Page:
Gun deaths of school-age children in the United States have increased at an alarming rate, with 38,942 fatalities among 5- to 18-year-olds from 1999 to 2017, according to a new study by Florida Atlantic University’s Schmidt College of Medicine.
Indeed, spikes in gun deaths over the past decade amount to epidemics, researchers said.
“It is sobering that in 2017, there were 144 police officers who died in the line of duty and about 1,000 active duty military throughout the world who died, whereas 2,462 school-age children were killed by firearms,” said Dr. Charles Hennekens, the study’s senior author and an academic adviser at the medical college.
The study, to be published in the American Journal of Medicine, found that children are being gunned down in staggering numbers, with the death rate six to nine times higher than other developed nations.
The gun deaths included 6,464 children between the ages of 5 and 14 years old (an average of 340 deaths per year), and 32,478 deaths in children between 15 and 18 years old (an average of 2,050 deaths per year), according to the study.
Of the deaths, 86% involved boys, the study found. Black children accounted for 41% of those killed, though in recent years they’ve comprised just 14% of the US population, US census data show.
“Among blacks, the annual average percent change of 9.5% for firearm-related mortality among 5 to 14-year-olds from 2013 to 2017 exceeded the 7.8% for overall deaths among 15 to 24-year-olds during the early years of the human immunodeficiency virus epidemic from 1987 to 1995,” the study said.
The research should have public policy implications, Hennekens said.
“We need more analytic studies on this, but in the meanwhile, we believe that trying to combat the epidemic of homicide due to firearms without addressing firearms is like combating the epidemic of lung cancer due to cigarettes without combating cigarettes,” he said.
“To me, it’s tragic that this is going on.”
Racial inequities have emerged, study finds
Black children between 5 and 14 years old began to experience statistically significant increases in gun deaths in 2013, the study found. And from 2013 to 2017, racial inequalities in firearm deaths between blacks and whites jumped significantly.
The study found these listed causes of death among the children: 61% from assault; 32% from suicide; 5% accidental; and 2% undetermined.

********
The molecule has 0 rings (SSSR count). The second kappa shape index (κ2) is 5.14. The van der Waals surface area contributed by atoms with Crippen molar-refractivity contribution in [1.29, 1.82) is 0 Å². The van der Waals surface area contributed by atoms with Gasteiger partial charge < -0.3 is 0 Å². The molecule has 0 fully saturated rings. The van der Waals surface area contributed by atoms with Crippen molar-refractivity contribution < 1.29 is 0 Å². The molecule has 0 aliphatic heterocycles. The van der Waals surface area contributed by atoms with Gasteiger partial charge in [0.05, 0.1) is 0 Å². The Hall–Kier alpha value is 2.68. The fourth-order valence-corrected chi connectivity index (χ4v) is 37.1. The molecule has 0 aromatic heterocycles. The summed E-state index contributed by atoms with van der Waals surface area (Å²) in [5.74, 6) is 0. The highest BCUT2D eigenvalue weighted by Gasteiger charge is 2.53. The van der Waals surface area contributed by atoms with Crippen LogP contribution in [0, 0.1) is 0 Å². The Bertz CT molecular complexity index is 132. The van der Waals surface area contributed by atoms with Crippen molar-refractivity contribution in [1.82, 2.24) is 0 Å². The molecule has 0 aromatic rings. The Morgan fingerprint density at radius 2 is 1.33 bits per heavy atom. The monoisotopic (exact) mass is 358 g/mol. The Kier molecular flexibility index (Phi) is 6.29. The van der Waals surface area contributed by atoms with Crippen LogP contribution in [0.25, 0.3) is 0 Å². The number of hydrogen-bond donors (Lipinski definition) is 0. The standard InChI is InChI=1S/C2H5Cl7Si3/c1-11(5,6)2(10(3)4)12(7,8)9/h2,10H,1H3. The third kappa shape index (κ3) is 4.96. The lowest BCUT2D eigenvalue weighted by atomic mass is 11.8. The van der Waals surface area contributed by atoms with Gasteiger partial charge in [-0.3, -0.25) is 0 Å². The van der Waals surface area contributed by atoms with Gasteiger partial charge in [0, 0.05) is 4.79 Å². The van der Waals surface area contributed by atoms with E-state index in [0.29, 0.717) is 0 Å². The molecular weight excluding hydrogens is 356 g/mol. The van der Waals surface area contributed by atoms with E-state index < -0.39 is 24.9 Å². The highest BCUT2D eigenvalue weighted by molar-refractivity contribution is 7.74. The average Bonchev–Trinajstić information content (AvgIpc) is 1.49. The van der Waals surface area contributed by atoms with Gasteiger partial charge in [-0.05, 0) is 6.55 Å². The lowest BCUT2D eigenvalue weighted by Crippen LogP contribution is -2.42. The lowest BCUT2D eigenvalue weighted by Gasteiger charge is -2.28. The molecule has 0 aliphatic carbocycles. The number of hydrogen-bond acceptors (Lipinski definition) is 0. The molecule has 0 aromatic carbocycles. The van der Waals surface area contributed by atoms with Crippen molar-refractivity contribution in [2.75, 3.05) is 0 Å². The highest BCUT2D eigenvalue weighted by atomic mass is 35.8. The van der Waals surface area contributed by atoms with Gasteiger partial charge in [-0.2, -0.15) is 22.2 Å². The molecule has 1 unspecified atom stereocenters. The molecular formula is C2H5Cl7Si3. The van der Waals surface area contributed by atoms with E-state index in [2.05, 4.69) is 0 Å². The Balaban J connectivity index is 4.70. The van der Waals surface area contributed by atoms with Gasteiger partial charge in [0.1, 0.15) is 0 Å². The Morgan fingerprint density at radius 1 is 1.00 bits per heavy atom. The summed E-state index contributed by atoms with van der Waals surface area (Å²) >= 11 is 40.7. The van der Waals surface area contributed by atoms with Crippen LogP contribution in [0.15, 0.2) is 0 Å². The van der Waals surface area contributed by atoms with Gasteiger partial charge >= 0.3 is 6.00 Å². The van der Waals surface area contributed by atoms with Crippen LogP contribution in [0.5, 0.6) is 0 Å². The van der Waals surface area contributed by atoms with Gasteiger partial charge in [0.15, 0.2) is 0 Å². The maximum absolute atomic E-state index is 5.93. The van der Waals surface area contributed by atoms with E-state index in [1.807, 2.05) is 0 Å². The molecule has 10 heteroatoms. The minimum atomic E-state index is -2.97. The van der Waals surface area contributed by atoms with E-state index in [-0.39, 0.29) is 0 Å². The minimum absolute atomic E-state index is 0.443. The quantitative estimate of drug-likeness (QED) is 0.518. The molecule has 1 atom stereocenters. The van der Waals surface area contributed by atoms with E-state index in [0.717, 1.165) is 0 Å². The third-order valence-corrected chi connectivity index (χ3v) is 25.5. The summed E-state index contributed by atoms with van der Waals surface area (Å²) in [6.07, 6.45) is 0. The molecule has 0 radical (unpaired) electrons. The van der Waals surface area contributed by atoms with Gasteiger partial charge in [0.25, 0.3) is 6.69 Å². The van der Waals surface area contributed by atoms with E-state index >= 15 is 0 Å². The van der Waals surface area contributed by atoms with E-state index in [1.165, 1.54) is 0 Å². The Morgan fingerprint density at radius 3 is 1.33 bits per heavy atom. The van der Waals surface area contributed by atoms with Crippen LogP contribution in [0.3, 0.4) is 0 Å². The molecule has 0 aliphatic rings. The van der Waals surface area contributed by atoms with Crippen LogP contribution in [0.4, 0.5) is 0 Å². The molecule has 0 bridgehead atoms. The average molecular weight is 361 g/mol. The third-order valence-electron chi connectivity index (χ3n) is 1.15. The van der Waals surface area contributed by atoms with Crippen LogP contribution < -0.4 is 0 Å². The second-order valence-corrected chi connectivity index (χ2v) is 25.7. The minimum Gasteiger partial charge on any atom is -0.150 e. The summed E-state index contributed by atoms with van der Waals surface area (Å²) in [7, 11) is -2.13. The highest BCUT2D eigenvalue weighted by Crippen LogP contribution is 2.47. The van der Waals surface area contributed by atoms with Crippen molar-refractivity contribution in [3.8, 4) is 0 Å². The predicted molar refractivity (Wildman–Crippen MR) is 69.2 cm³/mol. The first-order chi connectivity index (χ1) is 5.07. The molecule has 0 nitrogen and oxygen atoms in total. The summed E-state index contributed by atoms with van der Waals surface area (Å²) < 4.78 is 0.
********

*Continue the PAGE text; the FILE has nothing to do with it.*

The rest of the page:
In the 5-to-14-year-old age group, accidents accounted for 12.8% of cases (830 deaths); suicide, 29.6% cases (1,912 deaths); assault, 54.8% cases (3,545 deaths); and undetermined, 2.7% (177 deaths), according to the study.
For those 15 to 18 years old, the cause of death was listed as accidental in 3.5% of cases (1,121 deaths); suicide, 32.9% (10,688 deaths); assault, 62.3% (20,247 deaths); and undetermined, 1.3% (422 deaths).
The study used data from the Multiple Cause of Death files of the US National Center for Health Statistics (NCHS).
The researchers found statistically significant increases in gun deaths beginning in 2009, with what they termed an epidemic among 5- to 14-year-olds. A second epidemic, beginning in 2014, involved those in the 15-to-18-year-old age group.
The epidemics continued through 2017, the most recent year of available US mortality data.
The study said the epidemic poses clinical, public health and policy challenges. It singled out the 1996 Dickey Amendment as a major factor prohibiting analytic studies on the issue.
In 1996, Congress removed $2.6 million — the amount the Centers for Disease Control and Prevention spent on gun research the year prior — from the CDC’s budget and passed the so-called Dickey Amendment, named after late Republican Rep. Jay Dickey of Arkansas. Critics said the amendment ultimately led to the CDC halting gun violence research.
A study last year in the New England Journal of Medicine found that death by gunshot was the second-highest cause of death in the United States in 2016 among children and adolescents, ages 1 to 19.
The United States led the world in 2016 in the rate of firearm deaths in youth among countries with available data. The rate in the US was 36.5 times higher than in a dozen comparable high-income countries around the world; the rate of firearm deaths was five times as high compared with a sampling of low- to middle-income countries.
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